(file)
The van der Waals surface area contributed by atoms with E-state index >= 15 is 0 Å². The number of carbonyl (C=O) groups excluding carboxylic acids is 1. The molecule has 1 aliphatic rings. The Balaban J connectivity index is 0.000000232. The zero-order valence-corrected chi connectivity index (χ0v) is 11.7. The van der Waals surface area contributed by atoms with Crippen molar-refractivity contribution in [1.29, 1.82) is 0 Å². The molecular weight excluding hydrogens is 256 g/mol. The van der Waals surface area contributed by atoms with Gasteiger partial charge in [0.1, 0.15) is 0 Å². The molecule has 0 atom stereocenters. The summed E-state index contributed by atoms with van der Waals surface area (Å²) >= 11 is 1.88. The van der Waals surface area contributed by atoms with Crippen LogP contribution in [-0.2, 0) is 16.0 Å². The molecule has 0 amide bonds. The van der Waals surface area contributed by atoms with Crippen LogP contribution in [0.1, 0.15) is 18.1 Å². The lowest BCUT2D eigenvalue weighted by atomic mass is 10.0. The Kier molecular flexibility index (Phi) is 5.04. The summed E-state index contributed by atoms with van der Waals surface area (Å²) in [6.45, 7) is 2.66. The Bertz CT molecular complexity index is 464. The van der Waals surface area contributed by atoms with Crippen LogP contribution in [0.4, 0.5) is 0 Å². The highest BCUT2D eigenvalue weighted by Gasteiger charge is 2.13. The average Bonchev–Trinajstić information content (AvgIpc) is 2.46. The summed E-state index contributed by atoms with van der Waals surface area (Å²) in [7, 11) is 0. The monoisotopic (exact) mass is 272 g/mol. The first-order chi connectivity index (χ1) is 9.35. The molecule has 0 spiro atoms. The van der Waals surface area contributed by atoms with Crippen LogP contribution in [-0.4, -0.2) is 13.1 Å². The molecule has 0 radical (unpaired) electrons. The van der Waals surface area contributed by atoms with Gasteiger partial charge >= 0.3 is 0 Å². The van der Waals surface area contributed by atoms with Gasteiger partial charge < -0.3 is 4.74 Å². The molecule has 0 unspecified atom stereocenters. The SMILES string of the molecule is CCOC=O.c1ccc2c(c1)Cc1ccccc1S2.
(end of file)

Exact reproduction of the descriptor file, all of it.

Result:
The van der Waals surface area contributed by atoms with E-state index >= 15 is 0 Å². The number of carbonyl (C=O) groups excluding carboxylic acids is 1. The molecule has 1 aliphatic rings. The Balaban J connectivity index is 0.000000232. The zero-order valence-corrected chi connectivity index (χ0v) is 11.7. The van der Waals surface area contributed by atoms with Crippen molar-refractivity contribution in [1.29, 1.82) is 0 Å². The molecular weight excluding hydrogens is 256 g/mol. The van der Waals surface area contributed by atoms with Gasteiger partial charge in [0.1, 0.15) is 0 Å². The molecule has 0 atom stereocenters. The summed E-state index contributed by atoms with van der Waals surface area (Å²) >= 11 is 1.88. The van der Waals surface area contributed by atoms with Crippen LogP contribution in [-0.2, 0) is 16.0 Å². The molecule has 0 amide bonds. The van der Waals surface area contributed by atoms with Crippen LogP contribution in [0.1, 0.15) is 18.1 Å². The lowest BCUT2D eigenvalue weighted by atomic mass is 10.0. The Kier molecular flexibility index (Phi) is 5.04. The summed E-state index contributed by atoms with van der Waals surface area (Å²) in [6.45, 7) is 2.66. The Bertz CT molecular complexity index is 464. The van der Waals surface area contributed by atoms with Crippen LogP contribution in [0.4, 0.5) is 0 Å². The highest BCUT2D eigenvalue weighted by Gasteiger charge is 2.13. The average Bonchev–Trinajstić information content (AvgIpc) is 2.46. The summed E-state index contributed by atoms with van der Waals surface area (Å²) in [7, 11) is 0. The monoisotopic (exact) mass is 272 g/mol. The first-order chi connectivity index (χ1) is 9.35. The molecule has 0 spiro atoms. The van der Waals surface area contributed by atoms with Crippen LogP contribution in [-0.4, -0.2) is 13.1 Å². The molecule has 0 radical (unpaired) electrons. The van der Waals surface area contributed by atoms with Gasteiger partial charge >= 0.3 is 0 Å². The van der Waals surface area contributed by atoms with Gasteiger partial charge < -0.3 is 4.74 Å². The molecule has 0 unspecified atom stereocenters. The SMILES string of the molecule is CCOC=O.c1ccc2c(c1)Cc1ccccc1S2.